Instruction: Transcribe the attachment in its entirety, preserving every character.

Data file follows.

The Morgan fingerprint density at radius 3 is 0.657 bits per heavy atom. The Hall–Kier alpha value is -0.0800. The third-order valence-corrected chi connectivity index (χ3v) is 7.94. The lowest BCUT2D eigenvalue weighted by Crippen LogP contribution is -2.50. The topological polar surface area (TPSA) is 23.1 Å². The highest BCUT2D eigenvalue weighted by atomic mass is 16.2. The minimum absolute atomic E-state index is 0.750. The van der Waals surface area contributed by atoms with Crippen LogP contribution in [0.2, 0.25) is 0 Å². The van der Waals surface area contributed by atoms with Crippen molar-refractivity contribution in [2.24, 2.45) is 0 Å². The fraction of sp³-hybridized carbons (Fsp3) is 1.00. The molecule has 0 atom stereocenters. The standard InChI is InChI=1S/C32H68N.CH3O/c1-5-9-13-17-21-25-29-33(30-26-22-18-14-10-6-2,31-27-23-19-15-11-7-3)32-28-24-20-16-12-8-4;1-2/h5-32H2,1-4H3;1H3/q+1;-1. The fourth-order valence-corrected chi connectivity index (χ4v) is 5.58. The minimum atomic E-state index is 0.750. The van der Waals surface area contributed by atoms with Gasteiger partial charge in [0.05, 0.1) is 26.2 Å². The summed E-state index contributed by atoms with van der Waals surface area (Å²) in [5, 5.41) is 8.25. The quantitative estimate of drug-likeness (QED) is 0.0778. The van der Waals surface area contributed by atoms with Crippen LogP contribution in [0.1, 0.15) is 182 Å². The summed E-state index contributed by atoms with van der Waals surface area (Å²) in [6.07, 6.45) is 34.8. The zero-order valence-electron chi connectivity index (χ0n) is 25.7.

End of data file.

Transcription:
The Morgan fingerprint density at radius 3 is 0.657 bits per heavy atom. The Hall–Kier alpha value is -0.0800. The third-order valence-corrected chi connectivity index (χ3v) is 7.94. The lowest BCUT2D eigenvalue weighted by Crippen LogP contribution is -2.50. The topological polar surface area (TPSA) is 23.1 Å². The highest BCUT2D eigenvalue weighted by atomic mass is 16.2. The minimum absolute atomic E-state index is 0.750. The van der Waals surface area contributed by atoms with Crippen LogP contribution in [0.2, 0.25) is 0 Å². The van der Waals surface area contributed by atoms with Crippen molar-refractivity contribution in [2.24, 2.45) is 0 Å². The fraction of sp³-hybridized carbons (Fsp3) is 1.00. The molecule has 0 atom stereocenters. The standard InChI is InChI=1S/C32H68N.CH3O/c1-5-9-13-17-21-25-29-33(30-26-22-18-14-10-6-2,31-27-23-19-15-11-7-3)32-28-24-20-16-12-8-4;1-2/h5-32H2,1-4H3;1H3/q+1;-1. The fourth-order valence-corrected chi connectivity index (χ4v) is 5.58. The minimum atomic E-state index is 0.750. The van der Waals surface area contributed by atoms with Gasteiger partial charge in [0.05, 0.1) is 26.2 Å². The summed E-state index contributed by atoms with van der Waals surface area (Å²) in [5, 5.41) is 8.25. The quantitative estimate of drug-likeness (QED) is 0.0778. The van der Waals surface area contributed by atoms with Crippen LogP contribution in [0.1, 0.15) is 182 Å². The summed E-state index contributed by atoms with van der Waals surface area (Å²) in [6.07, 6.45) is 34.8. The zero-order valence-electron chi connectivity index (χ0n) is 25.7.